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CH08 - PP&E - “FINANCIAL ACCOUNTING” by Robert...

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“FINANCIAL ACCOUNTING” by: Robert Libby, Patricia A. Libby, and Daniel G. Short (5th Ed.) Chapter 8 - Reporting and Interpreting Property, Plant, and Equipment; Natural Resources; and Intangibles Long-term operational assets can be separated into 2 categories: 1) - property, plant, and equipment and natural resources - examples: machinery, computers, land, buildings, office furniture, and oil wells 2) - long-term assets with no physical properties - examples include patents, copyrights, trademarks, goodwill - some companies include these assets in “other” assets These assets have the following 3 characteristics: 1) useful life of more than 1 year (unlike supplies) 2) used in the operation of the business (unlike long-term investments) 3) not intended for resale (unlike inventory) ACQUISITION COST OF PROPERTY, PLANT, AND EQUIPMENT Expenditures for Property, Plant and Equipment are classified into 2 categories: 1) Defined: expenditures that provide benefits for one or more accounting periods beyond the current period. a) with respect to the acquisition of PP&E assets, these costs are recorded in asset accounts at their cost , which includes all costs necessary to acquire the asset and prepare it for its intended use. Includes: - purchase price - taxes - transportation / delivery - installation - any other necessary cost incurred to prepare the asset for its intended use (e.g., machinery testing) - exception: unexpected damage or loss incurred while getting the asset ready for its intended use is recorded as a loss on the income statement. 1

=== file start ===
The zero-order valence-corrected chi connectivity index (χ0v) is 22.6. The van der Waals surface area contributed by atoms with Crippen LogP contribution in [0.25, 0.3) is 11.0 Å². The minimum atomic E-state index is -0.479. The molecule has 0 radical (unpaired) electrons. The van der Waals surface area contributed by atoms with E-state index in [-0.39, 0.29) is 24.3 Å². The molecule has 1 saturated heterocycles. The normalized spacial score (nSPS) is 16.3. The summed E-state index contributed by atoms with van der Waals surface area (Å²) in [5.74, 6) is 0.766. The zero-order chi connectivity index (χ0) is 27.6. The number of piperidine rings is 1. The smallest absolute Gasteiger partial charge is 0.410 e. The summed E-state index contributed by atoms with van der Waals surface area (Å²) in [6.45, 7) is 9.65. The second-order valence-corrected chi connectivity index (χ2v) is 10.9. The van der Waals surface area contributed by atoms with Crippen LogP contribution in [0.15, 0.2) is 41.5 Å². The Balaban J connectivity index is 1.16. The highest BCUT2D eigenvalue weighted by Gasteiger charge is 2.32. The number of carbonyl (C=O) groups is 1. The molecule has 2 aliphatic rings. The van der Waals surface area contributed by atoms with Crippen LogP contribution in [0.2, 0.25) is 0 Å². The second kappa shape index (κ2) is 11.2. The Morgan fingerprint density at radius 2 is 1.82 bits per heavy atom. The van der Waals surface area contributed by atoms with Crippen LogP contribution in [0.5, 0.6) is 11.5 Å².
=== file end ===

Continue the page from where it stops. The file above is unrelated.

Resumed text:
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b) after acquisition of these assets, the following costs also should be capitalized: - extraordinary repairs: repairs which extend an asset’s useful life or increase the asset’s productivity or operating efficiency (e.g., an engine overhaul) - additions: an extension to or enlargement of existing assets (e.g., a new wing added on to a building). - Note: the capitalized cost affects the amount of depreciation to be charged over the remaining life of the asset by increasing the asset’s book value, and perhaps by changing the remaining useful life and residual value of the asset.
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